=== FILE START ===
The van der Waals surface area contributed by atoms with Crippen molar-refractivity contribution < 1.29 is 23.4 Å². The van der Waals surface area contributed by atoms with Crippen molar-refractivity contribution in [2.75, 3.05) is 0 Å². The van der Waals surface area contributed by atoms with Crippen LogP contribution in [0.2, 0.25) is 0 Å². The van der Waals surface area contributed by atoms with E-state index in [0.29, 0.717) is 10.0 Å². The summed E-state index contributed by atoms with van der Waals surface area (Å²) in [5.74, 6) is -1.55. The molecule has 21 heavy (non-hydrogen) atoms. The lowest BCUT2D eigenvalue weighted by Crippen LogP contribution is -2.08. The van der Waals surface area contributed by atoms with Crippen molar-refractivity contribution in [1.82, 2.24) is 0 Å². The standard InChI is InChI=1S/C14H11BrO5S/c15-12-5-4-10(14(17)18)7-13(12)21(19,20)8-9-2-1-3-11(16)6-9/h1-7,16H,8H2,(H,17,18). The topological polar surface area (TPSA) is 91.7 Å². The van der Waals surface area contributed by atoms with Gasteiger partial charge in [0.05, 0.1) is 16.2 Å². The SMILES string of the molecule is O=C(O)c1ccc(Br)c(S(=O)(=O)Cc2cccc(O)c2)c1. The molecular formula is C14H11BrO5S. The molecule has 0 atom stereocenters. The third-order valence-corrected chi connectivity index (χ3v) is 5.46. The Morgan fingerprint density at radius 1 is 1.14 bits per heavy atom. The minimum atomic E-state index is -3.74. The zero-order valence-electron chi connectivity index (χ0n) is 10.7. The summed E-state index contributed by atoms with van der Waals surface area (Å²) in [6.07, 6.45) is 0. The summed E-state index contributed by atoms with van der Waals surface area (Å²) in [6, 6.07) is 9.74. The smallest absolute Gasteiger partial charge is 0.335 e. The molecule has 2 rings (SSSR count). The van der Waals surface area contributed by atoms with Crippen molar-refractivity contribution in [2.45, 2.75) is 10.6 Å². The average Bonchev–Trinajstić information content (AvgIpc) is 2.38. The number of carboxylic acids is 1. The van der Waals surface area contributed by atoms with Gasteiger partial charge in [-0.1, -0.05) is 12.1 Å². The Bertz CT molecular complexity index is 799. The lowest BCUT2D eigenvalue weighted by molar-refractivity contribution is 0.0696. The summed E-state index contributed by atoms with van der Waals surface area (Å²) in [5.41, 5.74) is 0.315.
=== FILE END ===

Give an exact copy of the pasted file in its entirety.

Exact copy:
The van der Waals surface area contributed by atoms with Crippen molar-refractivity contribution < 1.29 is 23.4 Å². The van der Waals surface area contributed by atoms with Crippen molar-refractivity contribution in [2.75, 3.05) is 0 Å². The van der Waals surface area contributed by atoms with Crippen LogP contribution in [0.2, 0.25) is 0 Å². The van der Waals surface area contributed by atoms with E-state index in [0.29, 0.717) is 10.0 Å². The summed E-state index contributed by atoms with van der Waals surface area (Å²) in [5.74, 6) is -1.55. The molecule has 21 heavy (non-hydrogen) atoms. The lowest BCUT2D eigenvalue weighted by Crippen LogP contribution is -2.08. The van der Waals surface area contributed by atoms with Crippen molar-refractivity contribution in [1.82, 2.24) is 0 Å². The standard InChI is InChI=1S/C14H11BrO5S/c15-12-5-4-10(14(17)18)7-13(12)21(19,20)8-9-2-1-3-11(16)6-9/h1-7,16H,8H2,(H,17,18). The topological polar surface area (TPSA) is 91.7 Å². The van der Waals surface area contributed by atoms with Gasteiger partial charge in [0.05, 0.1) is 16.2 Å². The SMILES string of the molecule is O=C(O)c1ccc(Br)c(S(=O)(=O)Cc2cccc(O)c2)c1. The molecular formula is C14H11BrO5S. The molecule has 0 atom stereocenters. The third-order valence-corrected chi connectivity index (χ3v) is 5.46. The Morgan fingerprint density at radius 1 is 1.14 bits per heavy atom. The minimum atomic E-state index is -3.74. The zero-order valence-electron chi connectivity index (χ0n) is 10.7. The summed E-state index contributed by atoms with van der Waals surface area (Å²) in [6.07, 6.45) is 0. The summed E-state index contributed by atoms with van der Waals surface area (Å²) in [6, 6.07) is 9.74. The smallest absolute Gasteiger partial charge is 0.335 e. The molecule has 2 rings (SSSR count). The van der Waals surface area contributed by atoms with Crippen molar-refractivity contribution in [2.45, 2.75) is 10.6 Å². The average Bonchev–Trinajstić information content (AvgIpc) is 2.38. The number of carboxylic acids is 1. The van der Waals surface area contributed by atoms with Gasteiger partial charge in [-0.1, -0.05) is 12.1 Å². The Bertz CT molecular complexity index is 799. The lowest BCUT2D eigenvalue weighted by molar-refractivity contribution is 0.0696. The summed E-state index contributed by atoms with van der Waals surface area (Å²) in [5.41, 5.74) is 0.315.